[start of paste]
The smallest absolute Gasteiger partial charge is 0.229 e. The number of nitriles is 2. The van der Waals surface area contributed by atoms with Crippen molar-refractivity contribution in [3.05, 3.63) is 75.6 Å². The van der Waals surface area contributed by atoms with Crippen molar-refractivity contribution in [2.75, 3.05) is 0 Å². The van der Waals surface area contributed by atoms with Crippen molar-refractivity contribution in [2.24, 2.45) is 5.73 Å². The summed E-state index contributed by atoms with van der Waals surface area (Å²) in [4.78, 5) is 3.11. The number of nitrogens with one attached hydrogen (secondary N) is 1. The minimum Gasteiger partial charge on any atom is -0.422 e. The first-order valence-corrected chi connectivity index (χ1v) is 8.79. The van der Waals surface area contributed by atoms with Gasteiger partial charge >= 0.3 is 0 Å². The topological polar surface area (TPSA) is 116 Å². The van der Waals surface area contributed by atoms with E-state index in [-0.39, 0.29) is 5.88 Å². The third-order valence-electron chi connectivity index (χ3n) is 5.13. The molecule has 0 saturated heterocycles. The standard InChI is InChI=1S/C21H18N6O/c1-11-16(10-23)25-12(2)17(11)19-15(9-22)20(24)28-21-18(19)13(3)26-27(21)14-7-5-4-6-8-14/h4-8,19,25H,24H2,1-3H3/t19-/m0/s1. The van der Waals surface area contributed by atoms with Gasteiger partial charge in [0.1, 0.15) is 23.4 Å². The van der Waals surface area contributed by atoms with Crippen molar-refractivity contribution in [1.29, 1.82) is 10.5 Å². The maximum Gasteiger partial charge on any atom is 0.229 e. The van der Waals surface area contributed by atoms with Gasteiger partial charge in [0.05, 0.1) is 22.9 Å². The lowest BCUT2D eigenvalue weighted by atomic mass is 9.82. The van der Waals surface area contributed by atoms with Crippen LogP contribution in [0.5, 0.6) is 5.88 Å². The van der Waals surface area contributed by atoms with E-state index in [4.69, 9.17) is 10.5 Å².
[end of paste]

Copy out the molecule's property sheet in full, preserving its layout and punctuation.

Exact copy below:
The smallest absolute Gasteiger partial charge is 0.229 e. The number of nitriles is 2. The van der Waals surface area contributed by atoms with Crippen molar-refractivity contribution in [3.05, 3.63) is 75.6 Å². The van der Waals surface area contributed by atoms with Crippen molar-refractivity contribution in [2.75, 3.05) is 0 Å². The van der Waals surface area contributed by atoms with Crippen molar-refractivity contribution in [2.24, 2.45) is 5.73 Å². The summed E-state index contributed by atoms with van der Waals surface area (Å²) in [4.78, 5) is 3.11. The number of nitrogens with one attached hydrogen (secondary N) is 1. The minimum Gasteiger partial charge on any atom is -0.422 e. The first-order valence-corrected chi connectivity index (χ1v) is 8.79. The van der Waals surface area contributed by atoms with Gasteiger partial charge >= 0.3 is 0 Å². The topological polar surface area (TPSA) is 116 Å². The van der Waals surface area contributed by atoms with E-state index in [-0.39, 0.29) is 5.88 Å². The third-order valence-electron chi connectivity index (χ3n) is 5.13. The molecule has 0 saturated heterocycles. The standard InChI is InChI=1S/C21H18N6O/c1-11-16(10-23)25-12(2)17(11)19-15(9-22)20(24)28-21-18(19)13(3)26-27(21)14-7-5-4-6-8-14/h4-8,19,25H,24H2,1-3H3/t19-/m0/s1. The van der Waals surface area contributed by atoms with Gasteiger partial charge in [0.1, 0.15) is 23.4 Å². The van der Waals surface area contributed by atoms with Crippen molar-refractivity contribution in [1.29, 1.82) is 10.5 Å². The maximum Gasteiger partial charge on any atom is 0.229 e. The van der Waals surface area contributed by atoms with Gasteiger partial charge in [0.05, 0.1) is 22.9 Å². The lowest BCUT2D eigenvalue weighted by atomic mass is 9.82. The van der Waals surface area contributed by atoms with Crippen LogP contribution in [0.5, 0.6) is 5.88 Å². The van der Waals surface area contributed by atoms with E-state index in [4.69, 9.17) is 10.5 Å².